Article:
This story was updated at 9:18 a.m. ET
A cosmichit-and-run between two speeding galaxies has left one with a wispy tailspeckled with stars, according to a new snapshot from a NASA space observatory.
The newgalaxy tail photo reveals the aftermath of a collision between the galaxy IC3418 and a member of its neighboring Virgo galaxy cluster.
The galacticsmash-up occurred 54 million light-years from Earth and was spotted by NASA's GalaxyEvolution Explorer (GALEX) observatory. These new observations from GALEXwill help give astronomers a better understanding of how stars form,researchers said.
"Thegas in this galaxy is being blown back into a turbulent wake," said JaniceHester of the California Institute of Technology in Pasadena, Calif., leadauthor of a recent study that was published in the Astrophysical JournalLetters.
But starsstill manage to form despite rough conditions in the galaxy's tail, which stemsfrom a mix of stellar winds and interstellar gas, Hester added.
"Thegas is like sand caught up by a stiff wind," she explained. "However,the particular type of gas that is needed to make stars is heavier, like pebbles,and can't be blown out of the galaxy. The new Galaxy Evolution Explorerobservations are teaching us that this heavier, star-forming gas can form inthe wake, possibly in swirling eddies of gas."
Galaxycollisions are not uncommon in the universe. In fact, it is estimated thatour own Milky Way galaxy will eventually crash into the Andromeda galaxy in afew billion years.
Galaxies canbecome tangled together, kicking gas and dust into space around them. Thegalaxies that emerge from these tussles a little worse for wear are left withtails of material stripped off during their violent encounters.
Hester and ateam of astronomers closely examined the tail of IC 3418, which actually formedin a very different way. Instead of bumping up against one galaxy, IC 3418 ismingling with the entire Virgo cluster of galaxies.
This massivegalaxycluster ? which contains approximately 1,500 galaxies and is permeated byhot gas ? is pulling IC3418 in, causing it to plunge through the cluster's gasat a blistering rate of over 2 million mph (3.2 million kph).
At thisextraordinary speed, IC 3418's gas is being shoved back into the choppy tailthat is visible in the new image.
The researchers were able to track the galactic tail of IC 3418 using GALEX,which observes the universe in ultraviolet wavelengths in order to measure thehistory of star formation. The tail is studded with clusters of massive, youngstars that glow with ultraviolet light that is easily spotted by the GALEXspace telescope.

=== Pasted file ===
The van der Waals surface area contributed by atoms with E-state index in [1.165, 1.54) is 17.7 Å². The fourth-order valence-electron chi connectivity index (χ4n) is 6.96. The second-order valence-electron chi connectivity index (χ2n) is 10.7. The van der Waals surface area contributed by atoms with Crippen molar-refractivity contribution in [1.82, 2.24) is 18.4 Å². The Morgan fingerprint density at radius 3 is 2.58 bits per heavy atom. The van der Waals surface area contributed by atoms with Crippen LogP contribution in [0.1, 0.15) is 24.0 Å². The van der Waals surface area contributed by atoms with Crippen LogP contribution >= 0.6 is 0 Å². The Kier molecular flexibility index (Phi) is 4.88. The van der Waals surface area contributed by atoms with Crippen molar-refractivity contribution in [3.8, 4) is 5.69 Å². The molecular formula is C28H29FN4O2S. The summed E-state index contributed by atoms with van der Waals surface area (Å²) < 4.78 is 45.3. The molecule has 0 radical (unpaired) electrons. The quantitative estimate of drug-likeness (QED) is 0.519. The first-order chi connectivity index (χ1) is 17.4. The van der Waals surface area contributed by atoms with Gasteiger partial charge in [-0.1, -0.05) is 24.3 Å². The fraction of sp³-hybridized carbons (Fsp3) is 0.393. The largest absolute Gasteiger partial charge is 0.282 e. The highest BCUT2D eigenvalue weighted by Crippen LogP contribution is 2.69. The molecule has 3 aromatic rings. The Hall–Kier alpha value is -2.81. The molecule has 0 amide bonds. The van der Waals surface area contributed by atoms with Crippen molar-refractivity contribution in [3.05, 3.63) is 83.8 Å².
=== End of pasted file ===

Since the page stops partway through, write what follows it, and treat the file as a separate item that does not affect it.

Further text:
The tail's youngstars indicate that a crucial ingredient for star formation ? dense clouds ofgas called molecular hydrogen ? formed in the wake of IC 3418's galactic plunge.
This is thefirst time astronomers have found solid evidence that clouds of molecularhydrogen can form under the violent conditions present in a turbulent wake,researchers said.
"IC3418's tail of star-formation demonstrates that strong turbulence promotescloud formation," said Mark Seibert, a co-author of the paper and a memberof the Galaxy Evolution Explorer science team at the Carnegie Observatories in Pasadena.
Galaxy tailsprovide an ideal environment for isolating the factors that control starformation, said Hester.
"Thesetails are unique, exotic locations where we can probe the precise mechanismsbehind star formation," she said. "Understanding star formation ispivotal to understanding the lifecycles of galaxies and the dramatictransformations that some galaxies undergo. We can also study how the processaffects the development of planets like our own."
The GalaxyEvolution Explorer mission aims to better understand the formationof galaxies. Since its launch in 2003, GALEX has imaged over a half-billionobjects across two-thirds of the sky.
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Denise Chow is a former Space.com staff writer who then worked as assistant managing editor at Live Science before moving to NBC News as a science reporter, where she focuses on general science and climate change. She spent two years with Space.com, writing about rocket launches and covering NASA's final three space shuttle missions, before joining the Live Science team in 2013. A Canadian transplant, Denise has a bachelor's degree from the University of Toronto, and a master's degree in journalism from New York University. At NBC News, Denise covers general science and climate change.